Nebraska Early Childhood Research Academy
NAECR Identity


The mission of the Nebraska Academy for Early Childhood Research (NAECR) is to engage in, generate and support interdisciplinary research to benefit young children birth to age 8 and enhance the environments within which they learn and grow.


  • Advance the scientific knowledge base of issues related to early childhood, including development, interventions, systems, and policies;
  • Enhance the scope, quality, and impact of UNL’s grant-supported interdisciplinary early childhood research; and
  • Translate research findings to support the health and well-being of young children.


  • Support and establish research collaborations and programs characterized by a cross-section of interdisciplinary perspectives within UNL and across the University of Nebraska system to build an intellectual knowledge base on early childhood issues;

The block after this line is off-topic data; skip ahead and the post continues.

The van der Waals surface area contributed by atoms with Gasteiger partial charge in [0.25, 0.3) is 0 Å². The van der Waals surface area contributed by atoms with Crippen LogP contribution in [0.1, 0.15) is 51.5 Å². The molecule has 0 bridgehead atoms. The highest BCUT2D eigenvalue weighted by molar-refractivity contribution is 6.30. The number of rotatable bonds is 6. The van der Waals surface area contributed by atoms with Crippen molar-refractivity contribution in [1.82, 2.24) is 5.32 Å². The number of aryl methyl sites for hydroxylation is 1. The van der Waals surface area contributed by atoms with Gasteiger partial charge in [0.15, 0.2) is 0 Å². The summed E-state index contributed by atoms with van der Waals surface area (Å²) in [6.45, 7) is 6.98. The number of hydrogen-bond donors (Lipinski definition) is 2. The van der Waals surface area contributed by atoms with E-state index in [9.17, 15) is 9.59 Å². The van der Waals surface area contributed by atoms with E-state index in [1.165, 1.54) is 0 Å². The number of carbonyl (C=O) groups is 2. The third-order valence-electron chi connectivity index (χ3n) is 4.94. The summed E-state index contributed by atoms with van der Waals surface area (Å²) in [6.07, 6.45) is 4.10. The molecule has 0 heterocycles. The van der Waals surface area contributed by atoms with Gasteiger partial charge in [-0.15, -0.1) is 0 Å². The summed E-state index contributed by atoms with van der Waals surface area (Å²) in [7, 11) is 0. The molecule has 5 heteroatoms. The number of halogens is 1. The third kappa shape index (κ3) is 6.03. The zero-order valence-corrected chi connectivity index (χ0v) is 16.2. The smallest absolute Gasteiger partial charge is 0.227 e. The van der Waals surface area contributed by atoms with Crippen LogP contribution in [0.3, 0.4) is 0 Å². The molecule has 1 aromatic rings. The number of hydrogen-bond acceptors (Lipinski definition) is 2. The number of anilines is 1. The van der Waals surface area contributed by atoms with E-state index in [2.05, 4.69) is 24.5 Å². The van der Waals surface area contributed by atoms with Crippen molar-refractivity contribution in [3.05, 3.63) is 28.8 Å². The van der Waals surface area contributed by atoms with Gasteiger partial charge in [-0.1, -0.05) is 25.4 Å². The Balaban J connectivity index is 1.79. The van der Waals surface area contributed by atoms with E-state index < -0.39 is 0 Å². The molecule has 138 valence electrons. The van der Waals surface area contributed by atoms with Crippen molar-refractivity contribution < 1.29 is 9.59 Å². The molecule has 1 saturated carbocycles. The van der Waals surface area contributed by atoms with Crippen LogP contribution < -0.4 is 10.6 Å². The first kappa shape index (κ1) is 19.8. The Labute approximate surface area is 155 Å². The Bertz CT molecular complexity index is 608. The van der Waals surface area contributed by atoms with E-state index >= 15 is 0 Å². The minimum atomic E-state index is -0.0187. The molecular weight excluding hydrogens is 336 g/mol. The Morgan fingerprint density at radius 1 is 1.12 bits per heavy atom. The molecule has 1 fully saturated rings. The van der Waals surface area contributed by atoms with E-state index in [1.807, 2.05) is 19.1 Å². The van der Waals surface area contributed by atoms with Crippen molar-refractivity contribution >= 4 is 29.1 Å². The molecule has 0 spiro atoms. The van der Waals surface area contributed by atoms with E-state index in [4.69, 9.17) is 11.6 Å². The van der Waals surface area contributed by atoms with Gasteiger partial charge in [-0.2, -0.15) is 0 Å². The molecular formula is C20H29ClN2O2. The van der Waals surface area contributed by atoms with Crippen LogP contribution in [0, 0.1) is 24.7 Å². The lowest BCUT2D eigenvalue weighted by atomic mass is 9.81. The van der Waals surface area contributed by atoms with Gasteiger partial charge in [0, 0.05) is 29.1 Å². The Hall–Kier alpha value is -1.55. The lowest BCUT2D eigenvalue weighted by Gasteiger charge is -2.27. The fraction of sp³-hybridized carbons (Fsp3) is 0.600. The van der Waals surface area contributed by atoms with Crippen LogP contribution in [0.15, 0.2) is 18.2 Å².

• Promote partnerships with local, national, and international entities;
  • Leverage extramural funds to advance research (basic, applied, and translational) capacity and productivity associated with early childhood; and
  • Disseminate research findings to (a) support evidence-based practices and programs across home, educational, and community settings; and (b) inform policy decisions.


NAECR is housed within the Nebraska Center for Research on Children, Youth, Families and Schools (CYFS) in UNL’s College of Education and Human Sciences (CEHS). NAECR brings together individuals from a variety of disciplines including UNL researchers in several departments across campus to address chronic challenges that affect many young children in Nebraska.